UW Health Sports Medicine 

Bielema speaks with the media


ON WISCONSIN <b>Bret Bielema</b>
ON WISCONSIN
Bret Bielema
ON WISCONSIN

Nov. 2, 2009

MADISON, Wis. - Wisconsin head football coach Bret Bielema addressed the media Monday at the Wisconsin Athletics' Weekly Press Conference. In his 30-minute session he discussed this week's MVPs, previewed Indiana and talked about last Saturday's 37-0 win over Purdue.

A full transcript is below and you can also see the archived video with this link.

Bret Bielema: There were several positive things that came out of Saturday’s game, but probably one of the more significant as you get later in the Big Ten schedule is just for us to be able to come out of it relatively healthy. From this point moving forward, the only expected player that could be in question for Saturday would be Kevin Claxton. He got the concussion. And at this point, probably won’t practice tomorrow, but we’ll play him day by day and hopefully be ready on Saturday.

We took the opportunity to recognize some MVPs yesterday. On offense, it was Lance Kendricks, somebody that has continued to make strides and move forward. Defensively, I gave my coaches a little bit of heat. We gave it to three guys that probably played their best game to this point, did really good, took advantage of maybe some teams starting to pay attention to OB (O’Brien Schofield). Dan Moore and J.J. Watt, we gave those guys co-MVP, as well as Devin Smith. Those three guys we thought really played well.

I think probably the bigger picture you recognize, our conference recognized Chris Borland as a co-MVP defensively, and for him to get the same award in the same year defensively and special teams just shows how much of an influence he’s had on our team as a true freshman. Also, I took that kind of to sit back for a minute and realize it’s not just one guy here or there defensively. It was 11 guys that played pretty well and some other guys that played significant on some sub packages.

And then special teams MVP we gave to David Gilbert. He basically played on three of the units, and then his play on the punt block was exceptional. I’ll give kudos to the other two guys, probably the most heads up play on the whole day was Antonio Fenelus to knock down the punter and to be able to give Aaron (Henry) that chance to get in the end zone.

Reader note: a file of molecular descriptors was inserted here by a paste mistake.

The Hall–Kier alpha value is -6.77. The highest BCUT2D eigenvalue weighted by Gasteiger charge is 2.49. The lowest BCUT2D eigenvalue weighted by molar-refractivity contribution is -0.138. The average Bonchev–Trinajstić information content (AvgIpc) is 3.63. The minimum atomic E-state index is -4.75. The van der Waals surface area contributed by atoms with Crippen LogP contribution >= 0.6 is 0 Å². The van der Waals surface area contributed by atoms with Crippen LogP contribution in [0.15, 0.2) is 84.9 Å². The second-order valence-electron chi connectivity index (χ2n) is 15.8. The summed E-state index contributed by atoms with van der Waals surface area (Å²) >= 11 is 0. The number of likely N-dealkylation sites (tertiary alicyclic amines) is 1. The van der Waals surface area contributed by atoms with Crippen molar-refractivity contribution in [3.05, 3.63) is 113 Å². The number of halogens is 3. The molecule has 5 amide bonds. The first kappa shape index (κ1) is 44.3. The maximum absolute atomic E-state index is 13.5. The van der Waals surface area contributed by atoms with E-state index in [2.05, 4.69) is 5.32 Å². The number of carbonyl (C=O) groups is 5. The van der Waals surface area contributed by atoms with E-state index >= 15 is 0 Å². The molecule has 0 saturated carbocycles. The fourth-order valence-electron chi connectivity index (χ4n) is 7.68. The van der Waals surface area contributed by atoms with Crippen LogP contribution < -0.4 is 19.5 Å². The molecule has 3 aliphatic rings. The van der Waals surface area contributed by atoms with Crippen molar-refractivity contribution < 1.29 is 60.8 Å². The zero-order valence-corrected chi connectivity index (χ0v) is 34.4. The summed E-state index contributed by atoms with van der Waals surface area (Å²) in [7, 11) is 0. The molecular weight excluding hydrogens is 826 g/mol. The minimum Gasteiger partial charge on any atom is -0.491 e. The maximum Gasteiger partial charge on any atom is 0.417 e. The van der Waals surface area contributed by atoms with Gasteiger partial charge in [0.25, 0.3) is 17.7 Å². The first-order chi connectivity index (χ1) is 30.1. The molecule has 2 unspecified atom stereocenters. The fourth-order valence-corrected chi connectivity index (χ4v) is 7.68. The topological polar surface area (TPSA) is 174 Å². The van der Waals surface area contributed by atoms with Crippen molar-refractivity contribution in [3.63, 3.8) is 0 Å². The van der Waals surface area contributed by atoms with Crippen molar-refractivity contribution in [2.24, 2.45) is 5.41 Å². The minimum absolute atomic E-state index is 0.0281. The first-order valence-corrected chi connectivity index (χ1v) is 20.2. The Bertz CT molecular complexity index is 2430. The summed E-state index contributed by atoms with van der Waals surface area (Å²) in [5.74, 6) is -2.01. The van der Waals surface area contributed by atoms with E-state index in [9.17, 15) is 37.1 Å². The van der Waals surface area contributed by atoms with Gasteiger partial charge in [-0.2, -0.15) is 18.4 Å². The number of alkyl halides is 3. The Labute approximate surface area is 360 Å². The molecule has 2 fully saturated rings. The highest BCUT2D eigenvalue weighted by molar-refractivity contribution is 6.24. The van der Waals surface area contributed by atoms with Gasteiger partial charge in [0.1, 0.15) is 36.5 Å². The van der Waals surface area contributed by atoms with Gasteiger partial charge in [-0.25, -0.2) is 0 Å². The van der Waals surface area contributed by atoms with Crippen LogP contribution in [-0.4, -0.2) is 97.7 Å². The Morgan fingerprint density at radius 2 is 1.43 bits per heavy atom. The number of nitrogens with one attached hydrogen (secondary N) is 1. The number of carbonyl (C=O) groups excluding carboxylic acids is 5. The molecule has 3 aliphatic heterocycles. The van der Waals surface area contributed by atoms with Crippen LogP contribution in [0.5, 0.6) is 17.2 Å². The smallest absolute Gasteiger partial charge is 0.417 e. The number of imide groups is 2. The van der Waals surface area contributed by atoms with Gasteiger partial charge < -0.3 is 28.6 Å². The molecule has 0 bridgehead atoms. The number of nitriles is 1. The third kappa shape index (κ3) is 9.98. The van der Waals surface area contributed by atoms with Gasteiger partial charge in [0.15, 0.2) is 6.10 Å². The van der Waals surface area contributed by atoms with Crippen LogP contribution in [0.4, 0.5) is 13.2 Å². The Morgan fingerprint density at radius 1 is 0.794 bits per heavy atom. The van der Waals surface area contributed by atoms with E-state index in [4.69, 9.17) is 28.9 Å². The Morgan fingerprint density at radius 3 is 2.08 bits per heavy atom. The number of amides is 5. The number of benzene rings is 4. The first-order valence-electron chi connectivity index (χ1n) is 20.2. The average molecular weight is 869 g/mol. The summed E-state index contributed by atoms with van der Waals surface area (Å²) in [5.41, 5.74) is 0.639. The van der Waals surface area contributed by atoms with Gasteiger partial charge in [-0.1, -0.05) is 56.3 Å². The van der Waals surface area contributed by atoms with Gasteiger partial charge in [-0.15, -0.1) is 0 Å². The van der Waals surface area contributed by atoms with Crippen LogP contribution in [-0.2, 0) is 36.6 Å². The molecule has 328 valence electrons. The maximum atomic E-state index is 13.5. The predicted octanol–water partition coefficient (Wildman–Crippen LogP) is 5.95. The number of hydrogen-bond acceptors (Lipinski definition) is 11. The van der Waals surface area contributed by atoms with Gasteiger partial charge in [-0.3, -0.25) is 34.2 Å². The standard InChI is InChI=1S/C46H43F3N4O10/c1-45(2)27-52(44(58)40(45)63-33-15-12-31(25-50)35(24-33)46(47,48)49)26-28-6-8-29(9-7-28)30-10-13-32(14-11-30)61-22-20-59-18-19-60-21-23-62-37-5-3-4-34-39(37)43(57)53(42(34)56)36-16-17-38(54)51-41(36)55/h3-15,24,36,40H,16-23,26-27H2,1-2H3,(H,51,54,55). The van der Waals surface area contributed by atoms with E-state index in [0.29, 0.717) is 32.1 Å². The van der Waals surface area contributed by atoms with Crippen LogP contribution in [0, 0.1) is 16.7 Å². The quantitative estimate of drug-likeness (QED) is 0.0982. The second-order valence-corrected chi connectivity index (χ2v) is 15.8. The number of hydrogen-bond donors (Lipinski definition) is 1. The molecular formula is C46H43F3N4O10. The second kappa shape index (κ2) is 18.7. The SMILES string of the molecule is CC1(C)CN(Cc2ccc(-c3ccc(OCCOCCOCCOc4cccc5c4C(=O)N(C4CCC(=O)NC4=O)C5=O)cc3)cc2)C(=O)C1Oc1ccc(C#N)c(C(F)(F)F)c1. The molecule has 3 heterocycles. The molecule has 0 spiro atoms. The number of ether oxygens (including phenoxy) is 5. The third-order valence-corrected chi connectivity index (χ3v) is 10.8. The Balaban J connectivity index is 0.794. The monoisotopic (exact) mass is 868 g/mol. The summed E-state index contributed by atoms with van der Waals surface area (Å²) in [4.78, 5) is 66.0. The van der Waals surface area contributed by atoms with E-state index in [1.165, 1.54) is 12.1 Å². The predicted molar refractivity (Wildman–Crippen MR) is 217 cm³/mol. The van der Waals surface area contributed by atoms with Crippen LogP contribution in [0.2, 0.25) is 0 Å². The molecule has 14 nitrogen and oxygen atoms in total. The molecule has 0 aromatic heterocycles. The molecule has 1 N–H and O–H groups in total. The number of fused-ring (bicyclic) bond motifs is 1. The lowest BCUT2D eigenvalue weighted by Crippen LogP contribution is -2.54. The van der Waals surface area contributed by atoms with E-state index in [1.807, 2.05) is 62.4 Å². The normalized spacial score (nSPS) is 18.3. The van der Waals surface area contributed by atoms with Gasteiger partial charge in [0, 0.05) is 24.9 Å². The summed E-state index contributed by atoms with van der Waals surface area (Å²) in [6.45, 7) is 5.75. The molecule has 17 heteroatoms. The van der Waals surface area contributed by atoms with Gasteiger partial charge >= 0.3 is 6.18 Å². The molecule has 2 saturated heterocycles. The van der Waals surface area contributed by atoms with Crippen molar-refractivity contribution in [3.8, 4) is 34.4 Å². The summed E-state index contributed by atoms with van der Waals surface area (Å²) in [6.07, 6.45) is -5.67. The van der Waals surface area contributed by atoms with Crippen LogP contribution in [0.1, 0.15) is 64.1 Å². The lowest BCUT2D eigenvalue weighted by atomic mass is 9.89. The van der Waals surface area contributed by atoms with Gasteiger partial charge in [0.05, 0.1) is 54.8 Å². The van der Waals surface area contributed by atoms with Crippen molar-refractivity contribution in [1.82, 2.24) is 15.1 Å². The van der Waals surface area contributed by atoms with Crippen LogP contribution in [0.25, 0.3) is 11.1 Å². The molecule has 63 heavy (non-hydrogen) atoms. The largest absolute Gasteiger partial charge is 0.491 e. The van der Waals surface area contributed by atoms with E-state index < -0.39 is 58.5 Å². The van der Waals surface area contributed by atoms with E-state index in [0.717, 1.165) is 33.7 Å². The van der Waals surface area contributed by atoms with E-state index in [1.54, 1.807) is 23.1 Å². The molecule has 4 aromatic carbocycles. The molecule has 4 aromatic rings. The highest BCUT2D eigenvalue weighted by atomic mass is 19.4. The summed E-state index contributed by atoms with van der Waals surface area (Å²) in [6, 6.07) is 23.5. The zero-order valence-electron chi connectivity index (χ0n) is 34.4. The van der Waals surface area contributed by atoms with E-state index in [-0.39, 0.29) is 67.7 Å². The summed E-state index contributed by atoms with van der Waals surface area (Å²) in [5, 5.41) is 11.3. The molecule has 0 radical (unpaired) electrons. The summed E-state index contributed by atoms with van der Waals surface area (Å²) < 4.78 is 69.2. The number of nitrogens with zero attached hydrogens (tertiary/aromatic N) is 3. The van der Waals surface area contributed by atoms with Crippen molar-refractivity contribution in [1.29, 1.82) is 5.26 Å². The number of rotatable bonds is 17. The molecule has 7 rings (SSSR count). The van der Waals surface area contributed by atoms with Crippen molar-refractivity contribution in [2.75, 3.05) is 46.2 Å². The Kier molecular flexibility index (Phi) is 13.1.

And here’s Antonio Fenelus, a guy that started a couple games for us, was not going to start in this game and only played a limited amount on third down, he was great for us on special teams and made a big, big difference. And then Aaron Henry, a guy that has been a premier player for us, has gone through some struggles and just has remained very, very positive, for him to get that break and get in the end zone was huge.

So with that, we started our Indiana preparation yesterday. We’ll resume duties back tomorrow. Indiana is a good football team that, unfortunately, hasn’t been able to close out some games. You see they have a lot of players offensively, defensively, and some special teams. So we’ve got a tremendous challenge in front of us this week. With that, I’ll open it up for questions.

QUESTION #1: You mentioned Lance, you know, singling him out for his offensive performance. How much of that was things that maybe you don’t normally see, like his run blocking, in addition to what he did statistically?

BIELEMA: Well, the carries that he got, just under 100 yards, were exceptional. I was giving him, pimped our running backs a little bit in front of the team. Lance went out there and looked like an All-American tailback on that run and made some guys miss, stiff-armed a guy, and read the blocks the way he needed to do it, and I haven’t seen that all that much out of our running backs. They’ve gotten what they’ve gotten. So I put kind of a challenge out to those guys.

And then on the flipside of it, Lance probably, probably him and Chris (Borland) would be tied for the most consistent kickoff cover guys on our unit. The one play against Ohio State where they went all the way was the one kickoff coverage that Lance wasn’t in there on, and he has just been exceptional for us in so many ways and continues to move forward.

So he’s not there 100 percent. We were on punt later on in the ballgame, and he got confused and realized he was on punt covering and he thought he was on punt return and got out of the way of a ball that was bouncing back at him. So we’re not totally there yet, but we’re making strides.

QUESTION #2: Do you think some of the tough times your defense went through last year has helped it get to where it is right now, and if so, how?

BIELEMA: Yes, Tom. I mean, there’s so many guys that are playing for us right now that weren’t in that mix. J.J. Watt was watching it from a scout team. O’Brien Schofield, obviously, was a starter. Dan Moore, Jeff Stehle, Patrick Butrym, those three guys were never on the field a year ago. And then obviously, before Mike Taylor went down, he was redshirted, Chris Borland wasn’t even in the program. Culmer St. Jean watched it primarily from the sidelines.

In the back end, we do have experience back there, so that factors into it a little bit, but I think it’s more off of what they’ve done this year. I appreciate what you’re saying. But you know, we’ve made so many emphasis on certain things. I know Brian (Lucas) pointed out in the weekly program, but I looked at Big Ten play, and we’re one of the, I think we’re tied for the least penalized team in the league.